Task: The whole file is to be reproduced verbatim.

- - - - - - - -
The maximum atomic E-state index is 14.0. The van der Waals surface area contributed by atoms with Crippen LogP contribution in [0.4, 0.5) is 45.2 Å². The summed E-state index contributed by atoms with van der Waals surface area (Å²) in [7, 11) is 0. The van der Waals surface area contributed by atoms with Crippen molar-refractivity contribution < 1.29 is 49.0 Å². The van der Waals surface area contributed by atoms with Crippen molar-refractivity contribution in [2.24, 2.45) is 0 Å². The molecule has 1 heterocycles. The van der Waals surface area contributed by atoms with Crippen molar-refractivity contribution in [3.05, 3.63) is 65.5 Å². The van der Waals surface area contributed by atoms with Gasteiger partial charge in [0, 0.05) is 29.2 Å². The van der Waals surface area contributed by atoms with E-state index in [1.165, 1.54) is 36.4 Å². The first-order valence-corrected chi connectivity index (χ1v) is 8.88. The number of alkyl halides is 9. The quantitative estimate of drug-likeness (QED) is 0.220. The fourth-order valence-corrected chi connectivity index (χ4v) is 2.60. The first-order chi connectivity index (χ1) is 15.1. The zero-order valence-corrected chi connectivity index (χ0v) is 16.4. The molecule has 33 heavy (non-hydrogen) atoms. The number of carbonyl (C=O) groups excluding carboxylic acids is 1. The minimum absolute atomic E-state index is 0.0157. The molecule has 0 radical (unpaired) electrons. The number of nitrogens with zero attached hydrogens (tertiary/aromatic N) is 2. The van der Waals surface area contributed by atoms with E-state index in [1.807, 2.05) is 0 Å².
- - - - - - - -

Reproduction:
The maximum atomic E-state index is 14.0. The van der Waals surface area contributed by atoms with Crippen LogP contribution in [0.4, 0.5) is 45.2 Å². The summed E-state index contributed by atoms with van der Waals surface area (Å²) in [7, 11) is 0. The van der Waals surface area contributed by atoms with Crippen molar-refractivity contribution < 1.29 is 49.0 Å². The van der Waals surface area contributed by atoms with Crippen molar-refractivity contribution in [2.24, 2.45) is 0 Å². The molecule has 1 heterocycles. The van der Waals surface area contributed by atoms with Crippen molar-refractivity contribution in [3.05, 3.63) is 65.5 Å². The van der Waals surface area contributed by atoms with Gasteiger partial charge in [0, 0.05) is 29.2 Å². The van der Waals surface area contributed by atoms with E-state index in [1.165, 1.54) is 36.4 Å². The first-order valence-corrected chi connectivity index (χ1v) is 8.88. The number of alkyl halides is 9. The quantitative estimate of drug-likeness (QED) is 0.220. The fourth-order valence-corrected chi connectivity index (χ4v) is 2.60. The first-order chi connectivity index (χ1) is 15.1. The zero-order valence-corrected chi connectivity index (χ0v) is 16.4. The molecule has 33 heavy (non-hydrogen) atoms. The number of carbonyl (C=O) groups excluding carboxylic acids is 1. The minimum absolute atomic E-state index is 0.0157. The molecule has 0 radical (unpaired) electrons. The number of nitrogens with zero attached hydrogens (tertiary/aromatic N) is 2. The van der Waals surface area contributed by atoms with E-state index in [1.807, 2.05) is 0 Å².